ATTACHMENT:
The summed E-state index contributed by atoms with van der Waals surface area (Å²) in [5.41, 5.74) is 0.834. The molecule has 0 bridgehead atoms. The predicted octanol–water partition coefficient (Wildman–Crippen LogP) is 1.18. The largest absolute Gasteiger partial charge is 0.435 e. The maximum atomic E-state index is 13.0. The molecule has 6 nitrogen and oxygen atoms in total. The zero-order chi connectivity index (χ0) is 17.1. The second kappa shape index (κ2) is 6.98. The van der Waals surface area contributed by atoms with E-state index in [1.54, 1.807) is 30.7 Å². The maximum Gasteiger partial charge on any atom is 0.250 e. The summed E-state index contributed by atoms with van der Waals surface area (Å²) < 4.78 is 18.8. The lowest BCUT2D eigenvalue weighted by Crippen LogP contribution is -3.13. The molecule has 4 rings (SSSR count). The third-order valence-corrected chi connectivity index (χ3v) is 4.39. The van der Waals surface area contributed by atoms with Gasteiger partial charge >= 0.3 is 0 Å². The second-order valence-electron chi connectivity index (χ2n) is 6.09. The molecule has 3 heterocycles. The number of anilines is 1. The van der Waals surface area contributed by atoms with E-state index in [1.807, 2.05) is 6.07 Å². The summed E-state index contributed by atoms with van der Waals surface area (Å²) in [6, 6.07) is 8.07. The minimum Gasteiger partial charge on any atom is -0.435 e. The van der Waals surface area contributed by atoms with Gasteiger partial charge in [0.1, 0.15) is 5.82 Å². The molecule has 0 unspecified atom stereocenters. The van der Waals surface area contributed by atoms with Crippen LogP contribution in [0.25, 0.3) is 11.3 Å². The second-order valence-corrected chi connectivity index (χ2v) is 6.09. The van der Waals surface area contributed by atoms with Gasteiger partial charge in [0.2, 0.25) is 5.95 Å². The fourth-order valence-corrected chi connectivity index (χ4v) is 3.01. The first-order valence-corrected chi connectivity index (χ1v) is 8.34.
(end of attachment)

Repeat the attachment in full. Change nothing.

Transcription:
The summed E-state index contributed by atoms with van der Waals surface area (Å²) in [5.41, 5.74) is 0.834. The molecule has 0 bridgehead atoms. The predicted octanol–water partition coefficient (Wildman–Crippen LogP) is 1.18. The largest absolute Gasteiger partial charge is 0.435 e. The maximum atomic E-state index is 13.0. The molecule has 6 nitrogen and oxygen atoms in total. The zero-order chi connectivity index (χ0) is 17.1. The second kappa shape index (κ2) is 6.98. The van der Waals surface area contributed by atoms with E-state index in [1.54, 1.807) is 30.7 Å². The maximum Gasteiger partial charge on any atom is 0.250 e. The summed E-state index contributed by atoms with van der Waals surface area (Å²) < 4.78 is 18.8. The lowest BCUT2D eigenvalue weighted by Crippen LogP contribution is -3.13. The molecule has 4 rings (SSSR count). The third-order valence-corrected chi connectivity index (χ3v) is 4.39. The van der Waals surface area contributed by atoms with Gasteiger partial charge >= 0.3 is 0 Å². The second-order valence-electron chi connectivity index (χ2n) is 6.09. The molecule has 3 heterocycles. The number of anilines is 1. The van der Waals surface area contributed by atoms with E-state index in [1.807, 2.05) is 6.07 Å². The summed E-state index contributed by atoms with van der Waals surface area (Å²) in [6, 6.07) is 8.07. The minimum Gasteiger partial charge on any atom is -0.435 e. The van der Waals surface area contributed by atoms with Gasteiger partial charge in [0.1, 0.15) is 5.82 Å². The molecule has 0 unspecified atom stereocenters. The van der Waals surface area contributed by atoms with Crippen LogP contribution in [0.25, 0.3) is 11.3 Å². The second-order valence-corrected chi connectivity index (χ2v) is 6.09. The van der Waals surface area contributed by atoms with Gasteiger partial charge in [0.2, 0.25) is 5.95 Å². The fourth-order valence-corrected chi connectivity index (χ4v) is 3.01. The first-order valence-corrected chi connectivity index (χ1v) is 8.34.